Mar 19, 2019

Cyclone Idai lays bare the fundamental injustice of climate change

Beira
Mozambique
by
Eric Holthaus
,
Grist
Zinyange Auntony, AFP/Getty Images
Zinyange Auntony, AFP/Getty Images

A humanitarian catastrophe is underway in Mozambique, Malawi, and Zimbabwe as the full scale of devastation from Cyclone Idai becomes more clear.

The World Meteorological Organization said Idai, which made landfall five days ago, could become the worst tropical cyclone on record in the Southern Hemisphere. Mozambique President Filipe Nyusi fears that 1,000 people may have died in his country alone. The U.N.’s World Food Program called it “a major humanitarian emergency that is getting bigger by the hour.”

The initial post-storm reports are harrowing: 90 percent of Beira, Mozambique — a city of more than 500,000 people — has been destroyed by floodwaters. The first aid workers to reach the hardest-hit areas found people clinging to trees and rooftops, awaiting rescue, with waters still rising. Social media posts from Zimbabwe showed people swept away on flooded roads and aerial images in Mozambique showed countless homes underwater. Nearly 3 million people have been affected across the region, one of the poorest in the world.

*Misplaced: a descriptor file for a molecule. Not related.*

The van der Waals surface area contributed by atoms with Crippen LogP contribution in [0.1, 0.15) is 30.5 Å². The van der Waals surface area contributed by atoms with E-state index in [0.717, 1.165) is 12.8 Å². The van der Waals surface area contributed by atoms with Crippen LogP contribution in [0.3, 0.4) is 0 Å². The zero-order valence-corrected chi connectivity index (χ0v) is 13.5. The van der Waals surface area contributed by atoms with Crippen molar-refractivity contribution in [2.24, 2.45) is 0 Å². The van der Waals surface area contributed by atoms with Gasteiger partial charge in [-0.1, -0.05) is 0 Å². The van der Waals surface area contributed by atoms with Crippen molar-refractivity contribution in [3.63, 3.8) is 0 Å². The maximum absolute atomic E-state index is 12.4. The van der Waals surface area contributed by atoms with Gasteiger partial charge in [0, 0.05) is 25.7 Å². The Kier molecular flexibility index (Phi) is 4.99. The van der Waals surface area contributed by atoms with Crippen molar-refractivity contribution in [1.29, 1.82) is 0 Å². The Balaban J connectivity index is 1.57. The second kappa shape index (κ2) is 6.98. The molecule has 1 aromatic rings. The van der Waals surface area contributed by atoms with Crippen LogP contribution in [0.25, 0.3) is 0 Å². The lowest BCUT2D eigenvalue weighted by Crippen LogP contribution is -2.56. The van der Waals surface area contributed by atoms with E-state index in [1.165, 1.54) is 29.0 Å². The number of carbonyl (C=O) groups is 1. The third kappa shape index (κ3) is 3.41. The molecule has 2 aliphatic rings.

Cyclone Idai is not a natural disaster; the storm was made worse by climate change, centuries of colonialism, and continuing international injustices.

There are at least three major ways that the Mozambique floods are related to climate change: First, a warmer atmosphere holds more water vapor, which makes rainfall more intense. Idai produced more than two feet of rainfall in parts of the region — nearly a year’s worth in just a few days. Second, the region had been suffering from a severe drought in recent years in line with climate projections of overall drying in the region, hardening the soil and enhancing runoff. Third, sea levels are about a foot higher than a century ago, which worsens the effect of coastal flooding farther inland.